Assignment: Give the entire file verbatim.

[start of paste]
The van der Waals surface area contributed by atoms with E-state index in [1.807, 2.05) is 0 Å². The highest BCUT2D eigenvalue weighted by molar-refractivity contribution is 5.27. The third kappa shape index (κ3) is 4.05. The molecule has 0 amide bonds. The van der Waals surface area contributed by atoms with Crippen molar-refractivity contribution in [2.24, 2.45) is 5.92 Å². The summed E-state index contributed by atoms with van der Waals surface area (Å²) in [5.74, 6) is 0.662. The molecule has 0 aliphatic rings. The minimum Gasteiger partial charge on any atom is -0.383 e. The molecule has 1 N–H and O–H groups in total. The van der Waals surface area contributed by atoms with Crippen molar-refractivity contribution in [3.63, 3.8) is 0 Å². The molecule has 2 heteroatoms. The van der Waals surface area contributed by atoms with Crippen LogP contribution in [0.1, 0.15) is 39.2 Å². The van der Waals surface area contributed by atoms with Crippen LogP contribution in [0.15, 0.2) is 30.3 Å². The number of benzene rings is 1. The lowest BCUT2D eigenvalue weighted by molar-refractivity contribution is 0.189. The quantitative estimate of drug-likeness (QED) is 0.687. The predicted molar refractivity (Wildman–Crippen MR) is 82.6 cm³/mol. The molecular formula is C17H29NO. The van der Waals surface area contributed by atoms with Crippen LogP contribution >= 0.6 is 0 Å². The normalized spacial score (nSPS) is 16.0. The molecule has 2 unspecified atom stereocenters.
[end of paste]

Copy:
The van der Waals surface area contributed by atoms with E-state index in [1.807, 2.05) is 0 Å². The highest BCUT2D eigenvalue weighted by molar-refractivity contribution is 5.27. The third kappa shape index (κ3) is 4.05. The molecule has 0 amide bonds. The van der Waals surface area contributed by atoms with Crippen molar-refractivity contribution in [2.24, 2.45) is 5.92 Å². The summed E-state index contributed by atoms with van der Waals surface area (Å²) in [5.74, 6) is 0.662. The molecule has 0 aliphatic rings. The minimum Gasteiger partial charge on any atom is -0.383 e. The molecule has 1 N–H and O–H groups in total. The van der Waals surface area contributed by atoms with Crippen molar-refractivity contribution in [3.63, 3.8) is 0 Å². The molecule has 2 heteroatoms. The van der Waals surface area contributed by atoms with Crippen LogP contribution in [0.1, 0.15) is 39.2 Å². The van der Waals surface area contributed by atoms with Crippen LogP contribution in [0.15, 0.2) is 30.3 Å². The number of benzene rings is 1. The lowest BCUT2D eigenvalue weighted by molar-refractivity contribution is 0.189. The quantitative estimate of drug-likeness (QED) is 0.687. The predicted molar refractivity (Wildman–Crippen MR) is 82.6 cm³/mol. The molecular formula is C17H29NO. The van der Waals surface area contributed by atoms with Crippen LogP contribution >= 0.6 is 0 Å². The normalized spacial score (nSPS) is 16.0. The molecule has 2 unspecified atom stereocenters.